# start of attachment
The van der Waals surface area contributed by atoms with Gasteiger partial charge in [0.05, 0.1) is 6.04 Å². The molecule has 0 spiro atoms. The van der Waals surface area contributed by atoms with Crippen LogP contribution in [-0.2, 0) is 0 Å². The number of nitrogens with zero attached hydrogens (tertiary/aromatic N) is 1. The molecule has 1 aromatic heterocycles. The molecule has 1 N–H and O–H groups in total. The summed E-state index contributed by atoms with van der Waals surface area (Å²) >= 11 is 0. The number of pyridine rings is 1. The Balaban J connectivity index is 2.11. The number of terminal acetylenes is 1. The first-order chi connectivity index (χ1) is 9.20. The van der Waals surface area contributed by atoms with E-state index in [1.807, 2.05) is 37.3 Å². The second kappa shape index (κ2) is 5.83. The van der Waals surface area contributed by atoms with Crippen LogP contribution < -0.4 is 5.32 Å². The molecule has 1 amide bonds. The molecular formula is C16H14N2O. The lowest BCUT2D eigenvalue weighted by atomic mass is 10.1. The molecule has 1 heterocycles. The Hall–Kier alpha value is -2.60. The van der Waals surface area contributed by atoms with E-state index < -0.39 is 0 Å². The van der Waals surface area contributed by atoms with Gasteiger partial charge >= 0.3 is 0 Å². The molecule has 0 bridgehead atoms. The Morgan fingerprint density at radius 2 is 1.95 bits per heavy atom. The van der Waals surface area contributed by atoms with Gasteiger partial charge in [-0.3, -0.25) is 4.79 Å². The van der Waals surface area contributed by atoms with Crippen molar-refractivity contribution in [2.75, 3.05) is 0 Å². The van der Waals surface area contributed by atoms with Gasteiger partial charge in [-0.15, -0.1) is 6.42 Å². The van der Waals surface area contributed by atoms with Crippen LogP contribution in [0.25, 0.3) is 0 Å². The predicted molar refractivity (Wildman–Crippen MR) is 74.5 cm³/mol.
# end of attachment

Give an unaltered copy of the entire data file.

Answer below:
The van der Waals surface area contributed by atoms with Gasteiger partial charge in [0.05, 0.1) is 6.04 Å². The molecule has 0 spiro atoms. The van der Waals surface area contributed by atoms with Crippen LogP contribution in [-0.2, 0) is 0 Å². The number of nitrogens with zero attached hydrogens (tertiary/aromatic N) is 1. The molecule has 1 aromatic heterocycles. The molecule has 1 N–H and O–H groups in total. The summed E-state index contributed by atoms with van der Waals surface area (Å²) >= 11 is 0. The number of pyridine rings is 1. The Balaban J connectivity index is 2.11. The number of terminal acetylenes is 1. The first-order chi connectivity index (χ1) is 9.20. The van der Waals surface area contributed by atoms with E-state index in [1.807, 2.05) is 37.3 Å². The second kappa shape index (κ2) is 5.83. The van der Waals surface area contributed by atoms with Crippen LogP contribution < -0.4 is 5.32 Å². The molecule has 1 amide bonds. The molecular formula is C16H14N2O. The lowest BCUT2D eigenvalue weighted by atomic mass is 10.1. The molecule has 1 heterocycles. The Hall–Kier alpha value is -2.60. The van der Waals surface area contributed by atoms with E-state index < -0.39 is 0 Å². The van der Waals surface area contributed by atoms with Gasteiger partial charge >= 0.3 is 0 Å². The molecule has 0 bridgehead atoms. The Morgan fingerprint density at radius 2 is 1.95 bits per heavy atom. The van der Waals surface area contributed by atoms with Gasteiger partial charge in [-0.3, -0.25) is 4.79 Å². The van der Waals surface area contributed by atoms with Crippen molar-refractivity contribution in [2.75, 3.05) is 0 Å². The van der Waals surface area contributed by atoms with Gasteiger partial charge in [-0.15, -0.1) is 6.42 Å². The van der Waals surface area contributed by atoms with Crippen LogP contribution in [0.25, 0.3) is 0 Å². The predicted molar refractivity (Wildman–Crippen MR) is 74.5 cm³/mol.